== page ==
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Robb Report Vices

Reaching the Boiling Point

Shaun Tolson

Crawfish—the quintessential finger food of the bayou. Not only does this staple of Cajun cooking symbolize southern Louisiana, but its presence on menus across the country makes the bold declaration that spring is here . . . or, at the very least, right around the corner. Crawfish is casual, comfortable fare, perfect for communal picnic tables once the warmer weather arrives. For Chris Wilson, the former chef de cuisine and current culinary director at Emeril’s in New Orleans, a crawfish boil is his favorite thing to cook. “As a chef, you’re constantly critiquing your food and what you’re cooking,” he says. “When you have a day off, you want to keep it simple and light; you don’t want to be working.”

That’s right—despite their somewhat intimidating appearance, crawfish are straightforward and easy to cook. Of course, that doesn’t mean that backyard boil masters don’t make mistakes all the time. “It is really simple,” Wilson says, “but it’s really simple to do it wrong, too. It’s like cooking bacon. It’s so simple, but a lot of people screw up cooking bacon.”

Crawfish boils may be the Southern equivalent of a New England clambake, but that doesn’t mean you have to live in the South to participate. There are a number of Louisiana-based purveyors who will ship crawfish all across the country, but the cost can add up. For example, a 50-pound shipment of the live crustaceans (at their smallest size) will cost about $300 through the Louisiana Crawfish Company, so if you intend to relocate some bayou-based crawfish for your gastronomic enjoyment, you want to make sure that you do it right. Fortunately, Wilson shared with us the most crucial steps to assure a successful and succulent crawfish boil:

1.) You have to purge the crawfish before adding them to your pot. Crawfish live in mud, so if you don’t purge them first (an act accomplished by soaking them in highly salted water for 10 to 15 minutes), all of the dirt stored in their bodies will be released into your seasoned stock.
2.) Don’t forget the lemon. Centuries ago (long before the advent of refrigerators), a lemon wedge was served with fish because the citrus flavor would mask the otherwise “fishy” smell and taste of a piece of seafood past its prime. But don’t worry, that’s not the reason for adding lemon to a crawfish boil. “A crawfish boil always has spice,” says Wilson. “There’s a spicy, salty richness to it. Lemon helps to counteract the heat and the richness; it cuts through everything. A friend of mine taught me this trick just last season, so I add lemon extract to the broth.”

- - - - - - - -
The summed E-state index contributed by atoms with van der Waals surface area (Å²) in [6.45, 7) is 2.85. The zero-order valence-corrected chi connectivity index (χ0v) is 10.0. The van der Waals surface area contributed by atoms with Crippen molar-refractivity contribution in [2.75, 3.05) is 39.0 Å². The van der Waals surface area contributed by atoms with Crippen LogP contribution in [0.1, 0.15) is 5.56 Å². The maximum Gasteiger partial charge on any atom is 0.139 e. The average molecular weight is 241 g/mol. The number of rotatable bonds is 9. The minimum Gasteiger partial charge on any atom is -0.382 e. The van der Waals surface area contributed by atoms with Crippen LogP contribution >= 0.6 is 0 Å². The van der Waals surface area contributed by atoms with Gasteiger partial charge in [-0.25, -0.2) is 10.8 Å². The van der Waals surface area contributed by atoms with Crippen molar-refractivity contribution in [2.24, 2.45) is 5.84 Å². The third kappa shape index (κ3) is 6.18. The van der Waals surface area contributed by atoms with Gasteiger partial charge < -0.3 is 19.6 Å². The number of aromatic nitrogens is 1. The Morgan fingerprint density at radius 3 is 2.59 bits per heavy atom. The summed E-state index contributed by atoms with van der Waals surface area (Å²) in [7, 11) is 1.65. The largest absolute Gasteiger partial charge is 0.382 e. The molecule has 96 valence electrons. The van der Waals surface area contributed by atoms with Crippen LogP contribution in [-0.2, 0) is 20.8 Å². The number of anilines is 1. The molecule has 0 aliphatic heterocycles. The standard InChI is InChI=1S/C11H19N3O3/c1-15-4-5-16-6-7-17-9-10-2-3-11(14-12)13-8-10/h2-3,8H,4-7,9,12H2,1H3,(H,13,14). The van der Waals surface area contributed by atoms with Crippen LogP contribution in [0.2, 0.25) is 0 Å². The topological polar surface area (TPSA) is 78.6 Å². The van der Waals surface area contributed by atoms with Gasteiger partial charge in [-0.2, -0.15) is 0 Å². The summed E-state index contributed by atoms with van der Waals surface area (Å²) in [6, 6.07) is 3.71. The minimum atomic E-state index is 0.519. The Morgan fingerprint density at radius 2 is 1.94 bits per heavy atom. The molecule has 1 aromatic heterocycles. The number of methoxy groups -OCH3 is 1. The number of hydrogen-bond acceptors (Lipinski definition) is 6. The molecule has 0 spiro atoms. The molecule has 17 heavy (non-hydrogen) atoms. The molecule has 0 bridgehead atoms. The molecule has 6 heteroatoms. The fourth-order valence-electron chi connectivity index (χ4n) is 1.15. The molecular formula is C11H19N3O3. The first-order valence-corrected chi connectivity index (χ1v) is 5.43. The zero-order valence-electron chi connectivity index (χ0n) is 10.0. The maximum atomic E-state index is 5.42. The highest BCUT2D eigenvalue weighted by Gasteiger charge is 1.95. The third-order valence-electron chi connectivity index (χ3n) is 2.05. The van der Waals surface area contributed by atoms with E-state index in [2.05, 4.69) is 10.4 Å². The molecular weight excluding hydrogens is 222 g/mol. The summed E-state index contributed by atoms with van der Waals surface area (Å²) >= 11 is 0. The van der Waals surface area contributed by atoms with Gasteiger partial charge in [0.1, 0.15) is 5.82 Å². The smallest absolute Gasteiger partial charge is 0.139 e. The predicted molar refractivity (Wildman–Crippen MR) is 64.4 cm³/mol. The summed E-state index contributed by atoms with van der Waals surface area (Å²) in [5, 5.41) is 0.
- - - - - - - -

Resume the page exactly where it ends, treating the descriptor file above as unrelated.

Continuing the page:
3.) Timing is everything. Your basic ingredients for a crawfish boil (aside from the obvious crawfish) include potatoes, corn, sausage, whole garlic, and mushrooms, though Wilson often adds artichokes, broccoli, cauliflower, and mirliton (a southern squash). “You’ve got anywhere from six to 10 different ingredients and they all have different cooking times,” Wilson explains. “You have to stage everything; things that cook the longest go in first.”
4.) Let ʼem soak. When your boil is three-quarters of the way cooked, pull the pot off the heat and add a lot of ice. The weight of the ice cubes will push the crawfish down to the bottom of the pot, which is where all the spices also end up. The longer you let the crawfish rest on the bottom, the more spice and flavor they’ll absorb. This soaking period can last from 10 to 45 minutes. Just make sure to test a crawfish every so often, both for flavor and for the doneness of the meat. There’s nothing worse than an overcooked crawfish.

Finally, Wilson offers up one more important, though overlooked, aspect of the crawfish boil. The flavor of your finished crawfish will never match the flavor of your broth; so if you want extra spicy crawfish you need to produce an extremely spicy broth. However, some of the other ingredients in the pot will absorb spice better than others, and some vegetables like broccoli and cauliflower not only absorb the spice but also collect it in their florets. Wilson recalls a recent boil with his extended family, who were visiting from Connecticut. “They went for the broccoli because it was something they could relate to,” he says. “It wasn’t a good idea. My mother is still mad at me.”

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